A monatomic step would be the distance between adjacent planes. I was playing with my photo editor and came up with some diagrams by editing images of the rotated cubes from that site I posted. The image on the left has the [111] planes coming at you and the one on the right has the [110] planes coming at you. I shaded planes that included face centered atoms, but there are planes at the right and left edges of the pictures as well, and one in the middle for the [110]. If you imagine a stack of cubes for the [110], there are face centered atoms above and below the cube shown that lie in the shaded planes. The total distance from left to right for the [111] figure is one cube diagonal, so the spacing is 1/3 of a cube diagonal, as we already discussed. The total distance from left to right for the [110] figure is one face diagonal. So what is the plane spacing?
 

Attachments

  • CombinedPlanes.jpg
    CombinedPlanes.jpg
    9.9 KB · Views: 439
Last edited:
  • #8
Well if I'm reading this right the planes seem to split the diagonal into 4.

Thus [tex] d=\frac{\sqrt{2}a}{4} [/tex]
 
  • #9
Beer-monster said:
Well if I'm reading this right the planes seem to split the diagonal into 4.

Thus [tex] d=\frac{\sqrt{2}a}{4} [/tex]

Looks good to me.
 
  • #10
I think my problem was I was calculating the distance between atoms instead of planes. When steps are actually successive planes or layers of atoms. It makes more sense to me now.

I swear ever since I started this course I've become more and more stupid than when I started the last.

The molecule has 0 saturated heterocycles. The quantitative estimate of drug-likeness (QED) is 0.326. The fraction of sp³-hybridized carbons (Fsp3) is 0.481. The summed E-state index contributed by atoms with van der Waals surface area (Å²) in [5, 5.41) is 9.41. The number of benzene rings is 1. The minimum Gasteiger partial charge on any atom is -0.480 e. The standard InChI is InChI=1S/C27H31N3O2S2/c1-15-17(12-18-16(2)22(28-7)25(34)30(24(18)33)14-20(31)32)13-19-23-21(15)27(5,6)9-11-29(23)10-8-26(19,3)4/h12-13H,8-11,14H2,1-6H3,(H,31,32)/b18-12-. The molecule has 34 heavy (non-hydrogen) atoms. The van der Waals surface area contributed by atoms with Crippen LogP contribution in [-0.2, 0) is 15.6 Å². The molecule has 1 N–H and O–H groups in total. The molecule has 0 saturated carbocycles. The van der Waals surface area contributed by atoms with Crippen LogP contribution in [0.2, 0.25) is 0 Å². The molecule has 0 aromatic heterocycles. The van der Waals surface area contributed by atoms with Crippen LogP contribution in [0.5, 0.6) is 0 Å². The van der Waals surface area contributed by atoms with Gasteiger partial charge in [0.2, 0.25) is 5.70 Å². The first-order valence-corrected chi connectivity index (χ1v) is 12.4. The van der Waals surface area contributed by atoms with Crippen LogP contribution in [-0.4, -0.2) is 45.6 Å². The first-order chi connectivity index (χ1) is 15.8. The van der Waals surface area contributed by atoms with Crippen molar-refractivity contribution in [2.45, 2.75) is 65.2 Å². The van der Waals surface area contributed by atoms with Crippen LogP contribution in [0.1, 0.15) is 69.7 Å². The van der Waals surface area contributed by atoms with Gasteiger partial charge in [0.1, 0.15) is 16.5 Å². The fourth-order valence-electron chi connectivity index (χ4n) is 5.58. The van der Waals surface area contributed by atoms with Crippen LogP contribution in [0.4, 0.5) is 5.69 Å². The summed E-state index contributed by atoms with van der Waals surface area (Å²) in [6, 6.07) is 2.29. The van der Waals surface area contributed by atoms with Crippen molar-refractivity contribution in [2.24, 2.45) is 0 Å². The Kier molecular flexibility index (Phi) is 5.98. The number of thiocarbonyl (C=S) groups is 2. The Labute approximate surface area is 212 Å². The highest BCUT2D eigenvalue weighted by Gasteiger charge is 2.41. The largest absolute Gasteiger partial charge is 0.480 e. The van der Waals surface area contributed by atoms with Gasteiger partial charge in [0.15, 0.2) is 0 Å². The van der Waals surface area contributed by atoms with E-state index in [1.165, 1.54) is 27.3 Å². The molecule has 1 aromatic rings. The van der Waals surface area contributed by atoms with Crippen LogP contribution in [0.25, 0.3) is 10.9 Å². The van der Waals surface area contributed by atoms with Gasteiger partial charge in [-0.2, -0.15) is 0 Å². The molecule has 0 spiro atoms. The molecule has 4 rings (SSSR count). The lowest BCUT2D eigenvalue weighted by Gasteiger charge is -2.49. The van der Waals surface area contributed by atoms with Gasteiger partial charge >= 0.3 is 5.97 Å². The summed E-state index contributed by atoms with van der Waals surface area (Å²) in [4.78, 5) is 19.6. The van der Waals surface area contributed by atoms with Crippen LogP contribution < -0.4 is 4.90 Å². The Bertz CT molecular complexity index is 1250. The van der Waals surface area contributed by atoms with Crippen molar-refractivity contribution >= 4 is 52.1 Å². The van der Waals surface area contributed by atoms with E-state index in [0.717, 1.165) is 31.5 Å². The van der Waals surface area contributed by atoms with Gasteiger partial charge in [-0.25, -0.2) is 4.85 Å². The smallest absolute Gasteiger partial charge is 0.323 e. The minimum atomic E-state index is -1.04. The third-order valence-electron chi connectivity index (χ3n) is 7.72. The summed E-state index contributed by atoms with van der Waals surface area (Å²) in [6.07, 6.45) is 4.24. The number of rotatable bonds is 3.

Thanks for all your help
 

Related to Crystal Questions: Calculating Distances & Atom Positions

What is a crystal?

A crystal is a solid material that is made up of atoms or molecules arranged in a regular, repeating pattern. The smallest repeating unit of a crystal is called a unit cell.

How do you calculate the distance between atoms in a crystal?

The distance between atoms in a crystal can be calculated using the unit cell parameters, which include the length of the sides of the unit cell and the angles between them. This is known as the lattice parameter and can be found in the crystallographic data of the crystal.

What is the relationship between crystal structure and atom positions?

The crystal structure dictates the arrangement of atoms in a crystal. The positions of atoms in a crystal are determined by the unit cell parameters and the symmetry of the crystal lattice.

What is the difference between lattice points and unit cells?

Lattice points are the points in space where atoms are located in a crystal. A unit cell is the smallest repeating unit of a crystal that contains all the information about the crystal's structure and symmetry.

How does the atomic arrangement in a crystal affect its physical properties?

The atomic arrangement in a crystal can affect its physical properties, such as its melting point, hardness, and conductivity, as it determines the interactions between atoms and molecules in the crystal lattice.

Similar threads

  • Introductory Physics Homework Help
Replies
1
Views
1K
  • Introductory Physics Homework Help
Replies
4
Views
2K
  • Introductory Physics Homework Help
Replies
1
Views
973
  • Introductory Physics Homework Help
Replies
1
Views
1K
  • Introductory Physics Homework Help
Replies
1
Views
2K
  • Introductory Physics Homework Help
Replies
1
Views
1K
  • Introductory Physics Homework Help
Replies
1
Views
4K
  • Atomic and Condensed Matter
Replies
1
Views
1K
  • Introductory Physics Homework Help
Replies
1
Views
1K
  • Introductory Physics Homework Help
Replies
1
Views
3K
Back
Top